UK: Professional Negligence and Indemnity: Surrender the Lost Cause

Last Updated: 14 September 2010
Article by Richard Harrison and Triona Fitzgerald

A recent Court of Appeal ruling giving solicitors the right to terminate the retainer of time-wasting claimants has been welcomed by many, but has also created uncertainty.

Solicitors wishing to terminate their retainer with clients intent on pursuing a hopeless case will draw comfort from a recent decision in which the Court supported the solicitors' decision to terminate their retainer with a client wanting to advance arguments which were not properly arguable.

Richard Buxton (Solicitors) v Mills-Owens (2010) concerned a statutory appeal against the grant of planning permission. Counsel had advised the client that the appeal could only proceed on the basis of a procedural or legal error by the planning inspector, and that only one of these grounds had a chance of succeeding.

But the client insisted that the case be argued on a wider basis by reference to the planning merits of the case and the safeguarding of the environment. The client eventually refused to approve a skeleton argument prepared by counsel. In light of the conflict with their client over how the case should be argued, the solicitors decided to terminate their retainer with the client and sought to recover their fees.

At first instance, Mr Mackay J held that the solicitors were not entitled to terminate their retainer as the client's instructions were not improper. Since they had not terminated for good cause, they were not entitled to recover their costs.

The Court of Appeal disagreed and held that what amounted to a "good reason" to terminate was a fact-sensitive question and that it was wrong to restrict the circumstances in which a solicitor could lawfully terminate his retainer to those in which he was instructed to do something improper. 

The Court stated that the desire to protect a client from arbitrary and unreasonable termination did not justify the narrow interpretation of what amounted to "good reason" to terminate.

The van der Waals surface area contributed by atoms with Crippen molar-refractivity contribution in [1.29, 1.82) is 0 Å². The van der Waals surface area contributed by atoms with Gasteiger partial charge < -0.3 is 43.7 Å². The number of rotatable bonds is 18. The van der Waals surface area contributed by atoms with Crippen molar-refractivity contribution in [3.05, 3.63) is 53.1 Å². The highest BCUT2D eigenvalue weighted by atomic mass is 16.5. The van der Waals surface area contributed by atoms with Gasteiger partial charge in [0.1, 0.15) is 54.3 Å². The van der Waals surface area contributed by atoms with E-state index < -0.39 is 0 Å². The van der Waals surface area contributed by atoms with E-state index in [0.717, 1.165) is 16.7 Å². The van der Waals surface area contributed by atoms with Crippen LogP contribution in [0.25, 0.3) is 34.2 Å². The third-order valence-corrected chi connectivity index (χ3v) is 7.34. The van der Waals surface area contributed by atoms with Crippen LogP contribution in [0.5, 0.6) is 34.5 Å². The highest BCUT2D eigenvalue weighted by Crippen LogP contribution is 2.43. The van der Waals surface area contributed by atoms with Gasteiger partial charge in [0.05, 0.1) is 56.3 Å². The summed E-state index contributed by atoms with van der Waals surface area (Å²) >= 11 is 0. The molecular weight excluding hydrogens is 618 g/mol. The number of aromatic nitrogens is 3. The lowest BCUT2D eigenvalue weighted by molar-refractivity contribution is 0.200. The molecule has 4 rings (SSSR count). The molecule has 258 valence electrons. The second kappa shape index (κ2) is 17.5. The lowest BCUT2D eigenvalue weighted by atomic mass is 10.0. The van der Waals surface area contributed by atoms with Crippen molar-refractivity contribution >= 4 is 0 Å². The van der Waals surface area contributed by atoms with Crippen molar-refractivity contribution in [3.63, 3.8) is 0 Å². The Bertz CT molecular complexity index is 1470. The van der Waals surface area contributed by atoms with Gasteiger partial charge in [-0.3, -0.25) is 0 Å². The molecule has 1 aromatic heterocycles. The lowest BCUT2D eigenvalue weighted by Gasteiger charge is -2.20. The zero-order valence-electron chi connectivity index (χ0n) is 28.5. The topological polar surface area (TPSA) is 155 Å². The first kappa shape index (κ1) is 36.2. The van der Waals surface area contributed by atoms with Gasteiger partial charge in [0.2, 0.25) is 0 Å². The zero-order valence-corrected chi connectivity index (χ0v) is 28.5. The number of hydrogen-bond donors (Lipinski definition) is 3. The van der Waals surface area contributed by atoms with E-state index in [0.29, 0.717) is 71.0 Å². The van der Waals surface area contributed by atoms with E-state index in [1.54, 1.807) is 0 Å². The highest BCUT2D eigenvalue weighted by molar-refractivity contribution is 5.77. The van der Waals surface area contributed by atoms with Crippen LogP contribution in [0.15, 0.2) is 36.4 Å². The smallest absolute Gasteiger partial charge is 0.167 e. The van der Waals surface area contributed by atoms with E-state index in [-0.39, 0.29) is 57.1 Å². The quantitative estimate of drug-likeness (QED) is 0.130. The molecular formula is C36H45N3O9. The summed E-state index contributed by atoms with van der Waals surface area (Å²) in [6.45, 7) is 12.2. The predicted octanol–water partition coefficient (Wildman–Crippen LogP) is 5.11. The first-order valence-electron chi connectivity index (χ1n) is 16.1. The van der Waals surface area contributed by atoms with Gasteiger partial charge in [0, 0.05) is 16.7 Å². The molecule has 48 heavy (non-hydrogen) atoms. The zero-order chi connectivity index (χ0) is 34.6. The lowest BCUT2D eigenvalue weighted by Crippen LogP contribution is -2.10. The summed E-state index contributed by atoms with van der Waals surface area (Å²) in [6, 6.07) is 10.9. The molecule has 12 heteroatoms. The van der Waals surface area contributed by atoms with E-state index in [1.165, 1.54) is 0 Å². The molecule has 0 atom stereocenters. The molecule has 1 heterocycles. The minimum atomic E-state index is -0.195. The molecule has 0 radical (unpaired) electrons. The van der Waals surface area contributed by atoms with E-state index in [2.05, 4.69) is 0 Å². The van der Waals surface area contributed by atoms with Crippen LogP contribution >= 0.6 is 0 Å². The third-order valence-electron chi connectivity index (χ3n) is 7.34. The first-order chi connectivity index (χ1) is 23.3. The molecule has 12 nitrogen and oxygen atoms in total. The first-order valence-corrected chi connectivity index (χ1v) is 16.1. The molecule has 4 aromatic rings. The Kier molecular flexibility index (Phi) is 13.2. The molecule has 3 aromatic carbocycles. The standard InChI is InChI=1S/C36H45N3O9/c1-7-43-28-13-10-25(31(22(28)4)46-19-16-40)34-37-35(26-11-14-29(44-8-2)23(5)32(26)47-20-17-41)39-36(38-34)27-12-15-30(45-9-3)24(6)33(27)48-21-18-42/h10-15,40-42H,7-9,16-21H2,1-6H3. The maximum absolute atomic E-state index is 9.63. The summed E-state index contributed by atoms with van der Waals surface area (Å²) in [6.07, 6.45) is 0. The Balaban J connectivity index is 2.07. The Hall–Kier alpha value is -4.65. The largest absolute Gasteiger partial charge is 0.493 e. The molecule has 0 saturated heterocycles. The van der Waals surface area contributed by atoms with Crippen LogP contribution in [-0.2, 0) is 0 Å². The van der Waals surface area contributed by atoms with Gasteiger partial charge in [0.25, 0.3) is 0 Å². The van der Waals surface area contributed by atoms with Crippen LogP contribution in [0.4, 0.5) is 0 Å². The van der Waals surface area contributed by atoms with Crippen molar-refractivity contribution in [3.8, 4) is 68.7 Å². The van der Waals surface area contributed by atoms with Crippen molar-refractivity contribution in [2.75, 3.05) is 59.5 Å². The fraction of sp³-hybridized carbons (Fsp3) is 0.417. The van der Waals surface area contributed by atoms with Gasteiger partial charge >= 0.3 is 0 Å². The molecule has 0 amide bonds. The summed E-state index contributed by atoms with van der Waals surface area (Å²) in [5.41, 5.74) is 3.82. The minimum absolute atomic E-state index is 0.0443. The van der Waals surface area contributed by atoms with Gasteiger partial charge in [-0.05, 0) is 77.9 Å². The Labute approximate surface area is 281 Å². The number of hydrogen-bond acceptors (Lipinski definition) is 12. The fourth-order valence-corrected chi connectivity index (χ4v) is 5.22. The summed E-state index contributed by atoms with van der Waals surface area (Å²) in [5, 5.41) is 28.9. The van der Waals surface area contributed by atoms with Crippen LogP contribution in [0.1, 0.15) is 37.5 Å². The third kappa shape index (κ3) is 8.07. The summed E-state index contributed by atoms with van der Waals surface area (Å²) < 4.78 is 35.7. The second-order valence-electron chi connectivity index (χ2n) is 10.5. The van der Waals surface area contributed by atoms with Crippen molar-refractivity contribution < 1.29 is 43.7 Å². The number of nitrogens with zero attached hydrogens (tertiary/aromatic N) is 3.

The Court of Appeal went on to state that the applicable rules, taken together, should be understood to mean that solicitors were under a professional duty not to include any contention that they did not consider to be properly arguable in the court documents drafted, nor to instruct counsel to advance contentions that they did not consider to be properly arguable. 

The Court of Appeal also referred to rule 1.3 of the Civil Procedure Rules which requires the parties to help to further the overriding objective of enabling the court to deal with cases justly, which would not be furthered by the parties advancing hopeless arguments.

Interestingly, the Court remarked that, if an advocate considered that a point was properly arguable, he should argue it without reservation and, if he did not consider it to be properly arguable, he should refuse to argue it. He should not advance a submission but signal to the judge that he thought it was weak or hopeless by using the coded language "I am instructed that...". Such coded language, the Court added, was well understood as conveying that the advocate expected it to be rejected and should be avoided.

The rules arising from relevant codes/rules of conduct and case law which are likely to apply to a solicitors' decision to terminate a retainer are as follows:

  • Rule 2.01(2) of the Solicitors' Code of Conduct 2007 (the "Solicitors' Code") provides that a solicitor "must not cease acting for a client except for good reason and on reasonable notice".
  • Rule 11(3) of the Solicitors' Code provides that a solicitor must not construct facts supporting his client's case or draft any documents relating to any proceedings containing any contention that he does not consider to be properly arguable. 
  • The Bar Code of Conduct provides that a barrister must not accept any instructions that would cause him to be professionally embarrassed, which includes drafting documents or making submissions to the court containing any contention which the barrister does not consider to be properly arguable.
  • The Civil Procedure Rules (CPR) rule 1.3 requires the parties to help further the overriding objective, which extends to the legal advisers of the parties.

At common law, a solicitor may terminate his retainer on reasonable notice and if he has a "reasonable ground for refusing to act further for the client" per Lord Esher in Underwood, Son & Piper v Lewis (1894).